The other day in class we presented our “key terms” that we were assigned in order to become familiar with words we will inevitably be using in the digital age.
Then, in our last class, we put many of those terms and concepts to the test when we examined how a profitable blog is run. What makes the blog successful – the ads or the content?
In this chicken or the egg dilemma, we definitely realized the value of advertising. It’s something that is essential for profit, but it must be effective. You don’t want to sell your soul (or journalistic integrity) by alienating your readers with pointless ads, but ads done well can provide a win-win for the business and the consumer.
That brings me to our new key word – AdKeeper. Scott Kurnit created this service from one of the most succesful business models of today – putting himself in the shoes of the customer.
Though ads are a necessary evil, one thing that makes them so annoying is their interference. In today’s issue of the Wall Street Journal, the new idea is explained as “bookmarks for banner ads or TiVo for advertisements.”
When we visit a website, we most likely aren’t there to go trolling for ads. Those ads tend to get in the way of what we’re actually there for. Perhaps if we saw an ad that looked interesting, but could save for later, that could prove more beneficial than just clicking on the x to get rid it. The new kind of ad would have a small k, in which we can click on to save it to a separate page and look at later.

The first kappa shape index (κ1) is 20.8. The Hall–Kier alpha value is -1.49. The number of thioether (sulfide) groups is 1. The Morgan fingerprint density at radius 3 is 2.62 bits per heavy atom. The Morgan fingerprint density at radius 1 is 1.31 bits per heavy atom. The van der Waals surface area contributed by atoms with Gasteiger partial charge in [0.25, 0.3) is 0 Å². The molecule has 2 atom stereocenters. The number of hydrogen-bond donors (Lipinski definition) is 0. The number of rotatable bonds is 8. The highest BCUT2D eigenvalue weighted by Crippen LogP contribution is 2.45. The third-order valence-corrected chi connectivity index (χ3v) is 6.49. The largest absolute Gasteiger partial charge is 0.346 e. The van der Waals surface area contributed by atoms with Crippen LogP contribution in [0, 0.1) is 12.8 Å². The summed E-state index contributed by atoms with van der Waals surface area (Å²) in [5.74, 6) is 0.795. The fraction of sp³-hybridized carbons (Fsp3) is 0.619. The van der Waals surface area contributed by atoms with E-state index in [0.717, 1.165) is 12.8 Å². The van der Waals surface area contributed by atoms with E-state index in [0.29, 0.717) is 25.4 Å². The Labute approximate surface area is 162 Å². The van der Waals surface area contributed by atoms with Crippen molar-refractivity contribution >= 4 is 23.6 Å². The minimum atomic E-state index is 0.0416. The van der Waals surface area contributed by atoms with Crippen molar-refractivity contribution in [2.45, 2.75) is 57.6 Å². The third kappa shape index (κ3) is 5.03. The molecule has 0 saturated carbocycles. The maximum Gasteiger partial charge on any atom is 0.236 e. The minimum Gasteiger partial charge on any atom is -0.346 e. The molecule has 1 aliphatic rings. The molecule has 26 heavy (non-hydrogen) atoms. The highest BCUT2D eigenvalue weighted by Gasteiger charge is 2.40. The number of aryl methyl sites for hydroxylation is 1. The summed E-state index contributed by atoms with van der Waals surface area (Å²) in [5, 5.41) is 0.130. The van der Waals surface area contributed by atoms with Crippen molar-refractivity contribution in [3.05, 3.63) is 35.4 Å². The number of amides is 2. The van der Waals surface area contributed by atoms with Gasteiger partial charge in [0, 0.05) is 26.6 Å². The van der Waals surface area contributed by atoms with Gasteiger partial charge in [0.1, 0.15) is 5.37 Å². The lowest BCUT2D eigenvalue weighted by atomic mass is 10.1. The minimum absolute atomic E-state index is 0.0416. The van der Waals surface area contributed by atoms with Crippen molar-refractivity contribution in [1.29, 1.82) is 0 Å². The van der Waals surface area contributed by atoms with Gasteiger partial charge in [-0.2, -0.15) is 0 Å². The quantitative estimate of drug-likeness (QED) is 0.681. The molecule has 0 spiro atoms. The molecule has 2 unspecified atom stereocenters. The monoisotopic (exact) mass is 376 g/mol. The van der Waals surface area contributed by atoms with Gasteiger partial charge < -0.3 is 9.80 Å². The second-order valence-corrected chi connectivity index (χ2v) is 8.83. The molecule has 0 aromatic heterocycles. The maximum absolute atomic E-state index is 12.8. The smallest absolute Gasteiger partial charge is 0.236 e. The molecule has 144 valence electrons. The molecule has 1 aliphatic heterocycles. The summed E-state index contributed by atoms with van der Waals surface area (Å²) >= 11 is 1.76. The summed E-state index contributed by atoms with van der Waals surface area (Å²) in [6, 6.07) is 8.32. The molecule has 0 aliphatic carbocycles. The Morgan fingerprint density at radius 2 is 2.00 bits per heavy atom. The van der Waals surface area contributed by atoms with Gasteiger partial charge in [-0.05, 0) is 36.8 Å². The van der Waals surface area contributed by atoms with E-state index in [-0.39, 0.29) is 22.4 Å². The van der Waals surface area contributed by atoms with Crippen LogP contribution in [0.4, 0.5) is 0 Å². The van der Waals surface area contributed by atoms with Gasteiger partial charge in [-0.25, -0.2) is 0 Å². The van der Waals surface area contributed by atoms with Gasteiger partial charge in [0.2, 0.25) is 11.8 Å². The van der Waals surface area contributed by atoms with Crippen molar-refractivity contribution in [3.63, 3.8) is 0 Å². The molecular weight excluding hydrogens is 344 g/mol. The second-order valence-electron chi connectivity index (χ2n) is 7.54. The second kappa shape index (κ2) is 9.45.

Here’s how the revenue works, as outlined in the WSJ article:
The advertisers will be charged when viewers recall their ads in the ad-storage page called the “Keeper.” The advertisers will be charged roughly half of the rate they paid the publisher where the ad first appeared.
AdKeeper will provide the advertisers with aggregate data about the popularity-or “keepability” of their ads.
The company will also provide advertisers new metrics, such as data on which of their ads were “kept” the most and how frequently the ads were shared through the Keeper’s email, Facebook and Twitter’s sharing tool.
Kraft Foods and 20 other major companies have signed on for the new advertisement method, which plans to officially launch in January. Right now it’s in the testing phases.
I think this is a great idea, considering the latest statistics of the decline of ad display ad usage.